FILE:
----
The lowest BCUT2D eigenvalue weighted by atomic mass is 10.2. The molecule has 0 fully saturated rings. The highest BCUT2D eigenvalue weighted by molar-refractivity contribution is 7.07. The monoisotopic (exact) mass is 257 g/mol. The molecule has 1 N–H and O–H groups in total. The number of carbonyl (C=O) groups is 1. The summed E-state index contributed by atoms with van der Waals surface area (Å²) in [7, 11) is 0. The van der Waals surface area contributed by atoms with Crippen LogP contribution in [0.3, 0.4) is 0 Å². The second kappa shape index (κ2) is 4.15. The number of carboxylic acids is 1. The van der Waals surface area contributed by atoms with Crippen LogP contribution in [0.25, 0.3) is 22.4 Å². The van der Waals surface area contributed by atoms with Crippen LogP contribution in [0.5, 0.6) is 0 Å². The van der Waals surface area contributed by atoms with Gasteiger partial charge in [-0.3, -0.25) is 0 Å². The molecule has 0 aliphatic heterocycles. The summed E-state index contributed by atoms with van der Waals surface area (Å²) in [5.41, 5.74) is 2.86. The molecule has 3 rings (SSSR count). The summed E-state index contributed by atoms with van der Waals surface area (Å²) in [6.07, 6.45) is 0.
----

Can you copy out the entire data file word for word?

The lowest BCUT2D eigenvalue weighted by atomic mass is 10.2. The molecule has 0 fully saturated rings. The highest BCUT2D eigenvalue weighted by molar-refractivity contribution is 7.07. The monoisotopic (exact) mass is 257 g/mol. The molecule has 1 N–H and O–H groups in total. The number of carbonyl (C=O) groups is 1. The summed E-state index contributed by atoms with van der Waals surface area (Å²) in [7, 11) is 0. The van der Waals surface area contributed by atoms with Crippen LogP contribution in [0.3, 0.4) is 0 Å². The second kappa shape index (κ2) is 4.15. The number of carboxylic acids is 1. The van der Waals surface area contributed by atoms with Crippen LogP contribution in [0.25, 0.3) is 22.4 Å². The van der Waals surface area contributed by atoms with Crippen LogP contribution in [0.5, 0.6) is 0 Å². The van der Waals surface area contributed by atoms with Gasteiger partial charge in [-0.3, -0.25) is 0 Å². The molecule has 0 aliphatic heterocycles. The summed E-state index contributed by atoms with van der Waals surface area (Å²) in [5.41, 5.74) is 2.86. The molecule has 3 rings (SSSR count). The summed E-state index contributed by atoms with van der Waals surface area (Å²) in [6.07, 6.45) is 0.